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The Baltimore Sun

The Greeks didn't know what they were missing. Strawberries were thought to exist around 234 B.C. and, according to, the ancient Greek civilization had a taboo against eating anything red, including strawberries.

It's a good thing that times have changed. Now people throughout the world enjoy these little crimson delicacies, especially in late spring and early summer.

According to the Penguin Companion to Food by Alan Davidson, strawberries are "the fruit of plants of the genus Fragaria." The Latin term fraga refers to the distinct fragrance of the berries. An "odd feature" of the strawberry is its structure. The fruit is unlike any other in that its seeds cover the outside of its skin.

There are two types of strawberries, according to Melissa's Great Book of Produce by Cathy Thomas. The traditional strawberry, with a rich red hue, is the most common variety that one would find in a supermarket. Available year-round, this variety peaks during the summer months in the United States.

The other variety, the wild strawberry, is much more rare because it is difficult to cultivate and is in season only from April until June, according to the Penguin Companion to Food. It may be smaller and have a light-red color but it is sweeter than the traditional strawberry.

Strawberry Salsa

Makes about 4 cups

1 English or seedless cucumber, finely chopped

1 green onion, thinly sliced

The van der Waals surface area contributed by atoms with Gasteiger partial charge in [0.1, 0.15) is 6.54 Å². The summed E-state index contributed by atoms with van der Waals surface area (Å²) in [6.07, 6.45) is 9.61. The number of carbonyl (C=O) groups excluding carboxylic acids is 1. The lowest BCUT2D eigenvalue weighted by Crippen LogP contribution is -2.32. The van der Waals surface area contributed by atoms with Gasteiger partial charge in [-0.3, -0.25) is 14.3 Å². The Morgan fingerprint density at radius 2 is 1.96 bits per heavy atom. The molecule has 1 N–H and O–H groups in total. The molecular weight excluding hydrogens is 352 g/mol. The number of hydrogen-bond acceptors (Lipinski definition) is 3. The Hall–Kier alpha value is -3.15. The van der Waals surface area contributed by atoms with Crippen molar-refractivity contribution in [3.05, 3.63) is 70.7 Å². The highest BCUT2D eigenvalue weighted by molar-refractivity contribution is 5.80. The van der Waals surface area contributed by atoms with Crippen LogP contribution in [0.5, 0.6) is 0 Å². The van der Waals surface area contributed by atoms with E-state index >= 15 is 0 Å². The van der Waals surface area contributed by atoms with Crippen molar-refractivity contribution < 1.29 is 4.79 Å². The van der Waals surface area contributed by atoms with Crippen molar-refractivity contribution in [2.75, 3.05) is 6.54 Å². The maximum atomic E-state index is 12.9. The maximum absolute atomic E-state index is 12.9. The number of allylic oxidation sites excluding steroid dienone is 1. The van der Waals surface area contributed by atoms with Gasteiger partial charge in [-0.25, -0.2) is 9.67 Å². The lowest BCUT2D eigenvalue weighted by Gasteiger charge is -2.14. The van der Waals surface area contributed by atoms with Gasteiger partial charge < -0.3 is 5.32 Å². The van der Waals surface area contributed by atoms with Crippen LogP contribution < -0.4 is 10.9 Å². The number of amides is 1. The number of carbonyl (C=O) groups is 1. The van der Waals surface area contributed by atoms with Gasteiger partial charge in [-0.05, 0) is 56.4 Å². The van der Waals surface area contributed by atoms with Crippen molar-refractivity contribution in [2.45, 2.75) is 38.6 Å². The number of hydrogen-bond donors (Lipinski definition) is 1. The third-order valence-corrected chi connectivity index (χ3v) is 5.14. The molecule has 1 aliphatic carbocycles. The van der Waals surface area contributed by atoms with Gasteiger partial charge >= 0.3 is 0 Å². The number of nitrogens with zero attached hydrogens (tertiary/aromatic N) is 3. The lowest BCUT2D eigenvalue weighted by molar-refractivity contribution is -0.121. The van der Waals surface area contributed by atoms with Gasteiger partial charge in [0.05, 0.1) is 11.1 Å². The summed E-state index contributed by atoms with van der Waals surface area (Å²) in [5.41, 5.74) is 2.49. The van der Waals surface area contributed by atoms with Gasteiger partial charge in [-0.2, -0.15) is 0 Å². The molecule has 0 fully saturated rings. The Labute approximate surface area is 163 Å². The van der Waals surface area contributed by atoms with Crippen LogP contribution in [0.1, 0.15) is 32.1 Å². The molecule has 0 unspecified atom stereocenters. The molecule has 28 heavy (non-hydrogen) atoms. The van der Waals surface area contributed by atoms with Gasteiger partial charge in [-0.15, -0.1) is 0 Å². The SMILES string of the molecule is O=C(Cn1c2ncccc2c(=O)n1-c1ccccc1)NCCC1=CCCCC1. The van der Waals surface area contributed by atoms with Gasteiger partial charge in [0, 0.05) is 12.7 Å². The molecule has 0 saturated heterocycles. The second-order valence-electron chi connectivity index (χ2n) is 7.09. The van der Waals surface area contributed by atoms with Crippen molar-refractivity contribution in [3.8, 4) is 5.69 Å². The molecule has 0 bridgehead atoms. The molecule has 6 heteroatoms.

1 tablespoon cilantro, cut into strips

1 yellow pepper, diced

3 to 4 tablespoons seasoned rice-wine vinegar

2 cups fresh strawberries, hulled and diced small

Mix cucumber, green onion, cilantro, yellow pepper and vinegar. Cover and chill at least 1 hour. Just before serving, add strawberries.

From the California Strawberry Commission,

Per tablespoon: 2 calories, 0 grams protein, 0 grams fat, 0 grams saturated fat, 1 gram carbohydrate, 0 grams fiber, 0 milligrams cholesterol, 0 milligrams sodium



"Some large berries can taste good, but giant supermarket berries do not," according to the Williams-Sonoma Kitchen Companion. Instead, shop for smaller strawberries with "a rich, glossy red color" and "shiny green leaves" at a farmers' market, the book says.


Sort through all of your strawberries and discard the soft or mushy ones, says Then store the firm berries in an uncovered colander in a refrigerator. "This allows the cold air to circulate around them," the Web site says.


"Strawberries can be used in just about any dessert," says Joseph Poupon, executive pastry chef of Patisserie Poupon in downtown Baltimore. Poupon suggests making a napoleon by stacking sliced strawberries with puff pastry and sweet pastry cream.

But strawberries can be used for more than desserts. Thomas Pons, another pastry chef at Patisserie Poupon, suggests using sliced strawberries to spruce up an omelet or as part of a mesclun-greens salad with crab meat, corn and a balsamic vinaigrette. Strawberries also can add a note of sweetness to salsa.

[Brad Schleicher]

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